The Bills have not allowed more than a dozen points in either of their first two games — the first time they have accomplished that feat since 1988, and just the fifth time in franchise history.
Beyond that, their 21 total points allowed is their lowest total through two weeks since 2003. (That included a 31-0 shutout of the Patriots, a game in which Tom Brady tied his career-high with four interceptions and had a career-low 22.5 quarterback rating, which was nearly quadrupled by his counterpart, Drew Bledsoe.)
The Bills' defense has allowed 469 total yards in the first two weeks — compared to 801 yards in their first two games last season — and just 3.88 yards per play. That is their lowest mark in the first two games since 1996, when they allowed 3.52 yards per play, while opening the season 2-0 en route to a wildcard berth.
The Bills' 234.5 yards allowed per game ranks second in the NFL this season only the team who just bested them, the Carolina Panthers at 196.5 yards per game. The Panthers have not allowed a touchdown in either of their first two games for the first time in team history, having giving up three total points to both the Niners and the Bills.
For the Bills' defense, one area lacking is takeaways. They have two on the season, including none last week against the Panthers.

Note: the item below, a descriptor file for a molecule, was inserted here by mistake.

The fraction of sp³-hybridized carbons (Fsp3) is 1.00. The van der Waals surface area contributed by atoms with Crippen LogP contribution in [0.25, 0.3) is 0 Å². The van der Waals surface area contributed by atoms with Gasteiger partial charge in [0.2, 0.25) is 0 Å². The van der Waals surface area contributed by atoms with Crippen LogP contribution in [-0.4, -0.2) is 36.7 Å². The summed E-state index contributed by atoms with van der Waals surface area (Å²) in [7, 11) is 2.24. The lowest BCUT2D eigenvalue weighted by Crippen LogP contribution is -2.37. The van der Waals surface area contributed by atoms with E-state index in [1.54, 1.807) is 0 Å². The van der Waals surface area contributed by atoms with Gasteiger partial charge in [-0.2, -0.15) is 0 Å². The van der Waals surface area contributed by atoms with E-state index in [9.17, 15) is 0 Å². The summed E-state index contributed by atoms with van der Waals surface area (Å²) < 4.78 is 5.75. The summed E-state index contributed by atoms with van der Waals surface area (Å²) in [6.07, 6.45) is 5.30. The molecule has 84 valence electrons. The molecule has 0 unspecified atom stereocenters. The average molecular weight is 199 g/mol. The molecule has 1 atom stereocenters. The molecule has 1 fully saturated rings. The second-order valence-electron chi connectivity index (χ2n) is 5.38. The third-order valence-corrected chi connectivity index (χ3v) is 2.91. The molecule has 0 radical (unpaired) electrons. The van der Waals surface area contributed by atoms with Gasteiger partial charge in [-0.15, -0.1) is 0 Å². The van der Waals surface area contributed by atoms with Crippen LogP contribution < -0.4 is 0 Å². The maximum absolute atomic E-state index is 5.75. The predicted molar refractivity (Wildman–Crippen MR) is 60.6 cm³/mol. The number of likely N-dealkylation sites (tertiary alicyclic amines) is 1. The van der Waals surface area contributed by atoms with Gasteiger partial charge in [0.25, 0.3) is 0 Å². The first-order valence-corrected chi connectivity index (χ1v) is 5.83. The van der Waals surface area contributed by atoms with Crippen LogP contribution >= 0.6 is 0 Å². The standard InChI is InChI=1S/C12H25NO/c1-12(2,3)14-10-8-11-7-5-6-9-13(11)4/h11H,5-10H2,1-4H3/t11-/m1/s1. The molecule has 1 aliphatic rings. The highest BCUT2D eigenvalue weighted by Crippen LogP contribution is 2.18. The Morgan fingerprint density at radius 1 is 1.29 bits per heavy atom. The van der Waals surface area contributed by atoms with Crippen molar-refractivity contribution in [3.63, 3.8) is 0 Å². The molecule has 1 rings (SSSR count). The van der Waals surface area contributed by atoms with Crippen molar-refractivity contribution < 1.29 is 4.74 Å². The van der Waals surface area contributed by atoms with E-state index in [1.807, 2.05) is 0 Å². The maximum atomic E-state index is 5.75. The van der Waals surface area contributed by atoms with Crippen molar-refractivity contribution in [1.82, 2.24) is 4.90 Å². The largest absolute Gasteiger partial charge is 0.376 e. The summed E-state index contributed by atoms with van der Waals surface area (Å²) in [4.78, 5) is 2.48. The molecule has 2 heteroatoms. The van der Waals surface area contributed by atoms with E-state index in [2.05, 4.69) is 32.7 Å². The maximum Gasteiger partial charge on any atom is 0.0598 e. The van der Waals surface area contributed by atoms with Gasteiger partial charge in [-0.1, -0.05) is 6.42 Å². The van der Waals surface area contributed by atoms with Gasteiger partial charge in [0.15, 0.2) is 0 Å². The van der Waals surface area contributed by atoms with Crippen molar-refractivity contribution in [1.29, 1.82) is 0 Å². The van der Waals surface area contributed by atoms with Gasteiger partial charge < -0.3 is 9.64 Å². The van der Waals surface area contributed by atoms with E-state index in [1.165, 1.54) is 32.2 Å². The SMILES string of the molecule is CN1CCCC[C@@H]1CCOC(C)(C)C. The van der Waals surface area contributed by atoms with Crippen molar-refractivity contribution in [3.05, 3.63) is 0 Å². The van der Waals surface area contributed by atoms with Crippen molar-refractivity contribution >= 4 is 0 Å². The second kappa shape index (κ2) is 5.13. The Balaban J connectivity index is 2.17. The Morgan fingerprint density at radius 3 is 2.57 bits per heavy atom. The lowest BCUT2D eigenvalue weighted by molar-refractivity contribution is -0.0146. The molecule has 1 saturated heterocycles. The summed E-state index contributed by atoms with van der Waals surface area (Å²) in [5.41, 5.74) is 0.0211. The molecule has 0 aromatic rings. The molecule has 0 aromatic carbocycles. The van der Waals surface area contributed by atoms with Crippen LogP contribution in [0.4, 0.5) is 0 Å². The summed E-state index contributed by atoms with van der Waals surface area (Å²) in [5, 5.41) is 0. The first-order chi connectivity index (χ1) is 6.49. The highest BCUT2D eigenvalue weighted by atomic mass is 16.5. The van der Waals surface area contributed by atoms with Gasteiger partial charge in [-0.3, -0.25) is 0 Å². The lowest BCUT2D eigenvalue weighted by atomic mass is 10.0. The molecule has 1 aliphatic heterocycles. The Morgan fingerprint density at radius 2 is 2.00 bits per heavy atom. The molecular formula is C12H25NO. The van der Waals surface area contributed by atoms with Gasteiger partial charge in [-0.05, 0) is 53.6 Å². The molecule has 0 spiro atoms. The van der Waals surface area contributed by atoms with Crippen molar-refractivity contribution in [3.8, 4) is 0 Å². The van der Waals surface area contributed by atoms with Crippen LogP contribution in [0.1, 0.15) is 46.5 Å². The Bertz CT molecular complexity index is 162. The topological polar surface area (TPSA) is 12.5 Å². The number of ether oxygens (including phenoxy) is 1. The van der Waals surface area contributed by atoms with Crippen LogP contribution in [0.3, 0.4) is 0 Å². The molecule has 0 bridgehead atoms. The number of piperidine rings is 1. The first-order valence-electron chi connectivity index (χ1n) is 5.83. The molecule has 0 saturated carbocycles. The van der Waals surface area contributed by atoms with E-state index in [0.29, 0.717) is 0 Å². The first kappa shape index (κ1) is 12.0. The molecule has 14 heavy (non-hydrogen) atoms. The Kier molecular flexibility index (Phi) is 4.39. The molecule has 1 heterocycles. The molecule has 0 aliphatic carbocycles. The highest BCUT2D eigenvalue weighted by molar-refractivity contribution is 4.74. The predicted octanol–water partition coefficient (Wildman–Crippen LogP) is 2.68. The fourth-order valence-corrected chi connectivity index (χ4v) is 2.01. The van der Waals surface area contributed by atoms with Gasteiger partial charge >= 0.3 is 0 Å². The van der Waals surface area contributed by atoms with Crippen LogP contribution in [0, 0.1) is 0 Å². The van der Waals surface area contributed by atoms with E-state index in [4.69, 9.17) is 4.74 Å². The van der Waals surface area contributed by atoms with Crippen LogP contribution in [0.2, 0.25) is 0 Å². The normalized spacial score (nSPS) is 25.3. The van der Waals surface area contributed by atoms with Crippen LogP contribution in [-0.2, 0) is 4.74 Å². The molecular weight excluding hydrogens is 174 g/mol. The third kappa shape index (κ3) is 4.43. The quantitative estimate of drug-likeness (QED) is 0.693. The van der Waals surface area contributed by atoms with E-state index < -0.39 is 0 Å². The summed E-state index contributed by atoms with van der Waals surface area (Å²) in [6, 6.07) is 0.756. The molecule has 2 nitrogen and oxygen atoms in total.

Did you know? The Bills are the only team to sack Cam Newton at least six times in two separate games, doing so Sunday and on Sept. 15, 2013.
On this date: In 1965, the Bills defeated the Broncos, 30-15, holding former Bills running back and kicker Cookie Gilchrist to just 26 yards on 12 carries, and intercepting Broncos quarterback Mickey Slaughter five times. At the time, Gilchrist still held the single-game rushing yards record, with 243 yards for Buffalo on Dec., 8, 1963.
It was the Bills' second consecutive game with at least five interceptions. Since, only three teams have accomplished that feat: 1966 Broncos (Weeks 10 and 11), 1971 Browns (Weeks One and Two), and 2005 Bengals (Weeks Two and Three).
Ryan Spaeder is a statistician, analyst and writer, whose work up until now has focused primarily on baseball. Spaeder is also a contributor to The Sporting News and co-authored Incredible Baseball Stats: The Coolest, Strangest Stats and Facts in Baseball History. Follow him on Twitter @theaceofspaeder.